Crete has a rich biodiversity and the best moment to witness this is in the spring when the flora is at its best. Over 1.700 species have been recorded up to date in Crete, many of which are endemic. Some remote areas of the island, especially the White Mountains and the surrounding islets are home to many stenoendemic species and subspecies, i.e. plants that are only distributed in this limited area.
Every year these rare species attract botanists from all over the world. They come to study wild flowers, including impressive native Cretan orchids. Moreover, endemic tulips grow on the White Mountains, on the Dikti range, on the Gramvousa peninsula and in the small botanical paradise of Gious Kampos in Rethymnon.
Crete is also famous for its aromatic plants and herbs that grow everywhere on the island. Many of them have been used since ancient times for their therapeutic properties and they are currently cultivated in many places of the island.
Great Britain, the area of which is 40 times larger than the island of Crete, encompasses almost the same number of species of plants. This is indicative for the variety of species available on the island.
Cretan zelkova (Greek: Anegnoro or Ampelitsa) (scient. Zelkova abelicea) is an endemic bush or small tree of Crete as high as 3-5 meters. It constitutes a unique species of the genre Zelkova, of the family Ulmaceae and is characterized as a living fossil. It took the name "Anegnoro" (i.e. unknown) because when it was discovered, nobody knew its species.
Malotira (Sideritis syriaca), also known as Cretan Mountain tea is a herbaceous plant or shrub, 10-50cm long, which is met at ranges over 900m in West Crete (over 900m). The species is endemic to Crete and the name syriaca (instead of cretica) probably comes from a confusion of the botanist who gave the name.
Dittany (Origanum dictamnus) (Greek: diktamos) is an endemic herb of Crete, the most famous of all, which is mainly used as a tea and as a therapeutic sip. Its name is taken after the Dikti Range (Lassithi Mountains), though it is also met in all ranges of Crete.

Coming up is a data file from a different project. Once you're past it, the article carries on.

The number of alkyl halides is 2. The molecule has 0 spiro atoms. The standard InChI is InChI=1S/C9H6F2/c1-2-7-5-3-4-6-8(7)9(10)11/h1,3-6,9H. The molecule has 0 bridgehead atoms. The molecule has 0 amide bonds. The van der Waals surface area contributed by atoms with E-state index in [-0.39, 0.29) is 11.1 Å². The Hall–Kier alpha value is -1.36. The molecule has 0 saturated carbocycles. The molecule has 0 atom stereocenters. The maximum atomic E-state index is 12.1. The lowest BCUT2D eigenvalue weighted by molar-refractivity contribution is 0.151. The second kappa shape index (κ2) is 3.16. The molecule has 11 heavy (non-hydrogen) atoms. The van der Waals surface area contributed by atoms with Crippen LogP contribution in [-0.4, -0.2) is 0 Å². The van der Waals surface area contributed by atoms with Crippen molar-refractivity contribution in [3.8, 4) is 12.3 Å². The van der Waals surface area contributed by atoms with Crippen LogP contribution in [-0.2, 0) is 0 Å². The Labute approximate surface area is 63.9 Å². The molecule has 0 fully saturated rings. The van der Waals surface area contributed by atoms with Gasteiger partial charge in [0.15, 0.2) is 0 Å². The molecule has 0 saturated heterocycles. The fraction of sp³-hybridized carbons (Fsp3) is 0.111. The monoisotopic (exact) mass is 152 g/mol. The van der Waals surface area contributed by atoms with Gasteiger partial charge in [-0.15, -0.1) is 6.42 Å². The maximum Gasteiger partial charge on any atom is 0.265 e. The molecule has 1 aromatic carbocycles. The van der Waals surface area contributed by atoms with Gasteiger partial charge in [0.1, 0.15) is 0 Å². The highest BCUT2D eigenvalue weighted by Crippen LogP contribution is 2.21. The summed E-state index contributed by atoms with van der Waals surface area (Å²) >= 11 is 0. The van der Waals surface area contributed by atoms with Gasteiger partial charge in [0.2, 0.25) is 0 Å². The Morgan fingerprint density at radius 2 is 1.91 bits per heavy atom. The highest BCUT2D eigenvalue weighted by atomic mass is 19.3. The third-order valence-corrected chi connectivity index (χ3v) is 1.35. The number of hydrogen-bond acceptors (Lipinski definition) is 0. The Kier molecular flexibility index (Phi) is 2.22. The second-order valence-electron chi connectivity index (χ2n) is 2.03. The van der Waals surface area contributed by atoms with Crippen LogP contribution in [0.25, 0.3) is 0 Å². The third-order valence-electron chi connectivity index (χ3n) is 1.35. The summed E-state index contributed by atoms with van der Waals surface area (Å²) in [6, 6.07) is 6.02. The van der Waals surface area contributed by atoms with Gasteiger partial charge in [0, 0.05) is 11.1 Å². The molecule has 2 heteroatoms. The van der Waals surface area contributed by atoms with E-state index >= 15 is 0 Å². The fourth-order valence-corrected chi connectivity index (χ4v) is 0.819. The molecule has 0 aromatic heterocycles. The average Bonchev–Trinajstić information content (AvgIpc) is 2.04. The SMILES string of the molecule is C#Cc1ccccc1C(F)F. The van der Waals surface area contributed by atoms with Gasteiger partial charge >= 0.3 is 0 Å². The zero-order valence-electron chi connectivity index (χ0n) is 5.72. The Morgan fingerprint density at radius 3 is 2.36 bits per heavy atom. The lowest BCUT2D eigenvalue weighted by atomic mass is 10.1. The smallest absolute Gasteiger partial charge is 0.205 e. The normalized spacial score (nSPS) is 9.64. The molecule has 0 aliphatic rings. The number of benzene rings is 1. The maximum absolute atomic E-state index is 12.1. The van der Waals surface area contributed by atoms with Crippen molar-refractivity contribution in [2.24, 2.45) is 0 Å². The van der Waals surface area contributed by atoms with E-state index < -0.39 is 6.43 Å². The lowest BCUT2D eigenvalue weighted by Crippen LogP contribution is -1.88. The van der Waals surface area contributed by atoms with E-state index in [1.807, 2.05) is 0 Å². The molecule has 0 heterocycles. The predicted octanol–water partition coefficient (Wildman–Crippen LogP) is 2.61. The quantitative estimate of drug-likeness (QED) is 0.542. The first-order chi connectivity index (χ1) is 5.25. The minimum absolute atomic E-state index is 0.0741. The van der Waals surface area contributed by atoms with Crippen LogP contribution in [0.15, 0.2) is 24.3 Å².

The holly or Kermes oak is a species that resembles common oak. In Crete it is met in all mountainous regions and is one of the most common trees. The oaks are met in ranges of Crete, as they can grow in rocky and dry soils and withstand the extreme weather conditions there. Indeed, the beautiful oak forest of Rouvas is the largest grove of oaks in Europe.
The plane tree can be met in every place of Greece (valleys, ravines, lakes, river banks and village squares). It also found almost everywhere in Crete and is one of the most typical plants of the Cretan flora. Perhaps no other tree, except the olive tree, is so closely associated with the daily life of the Cretans, as the plane tree because has been the spectator of all historical local events.
The carob tree can be met everywhere, even on the sidewalks, because of the dense shade and the zero care it needs. Its name (ceratonia) means horn in Greek and is taken after the shape of its edible seed pods. Carob tree can reach a height of 18m and the age of 100 years, while its leaves are round, hard, dense and frost- tolerant. It grows in the arid and rocky coastal areas of the island at an average distance from each other.
The cedars of Crete (Juniperus macrocarpa and Juniperus phoenicea) form some of the most important ecosystems in Greece, the cedar groves on the dunes of southern Crete. The ecological importance of the dunes is enormous for the biodiversity and the existence of rare animals and plants.
The palm of Theophrastus (Phoenix theophrasti), also known as Cretan Date Palm is a rare endemic species of the Aegean Sea, which is met all over Crete, in several Aegean islands and in Antalya (southwestern Turkey).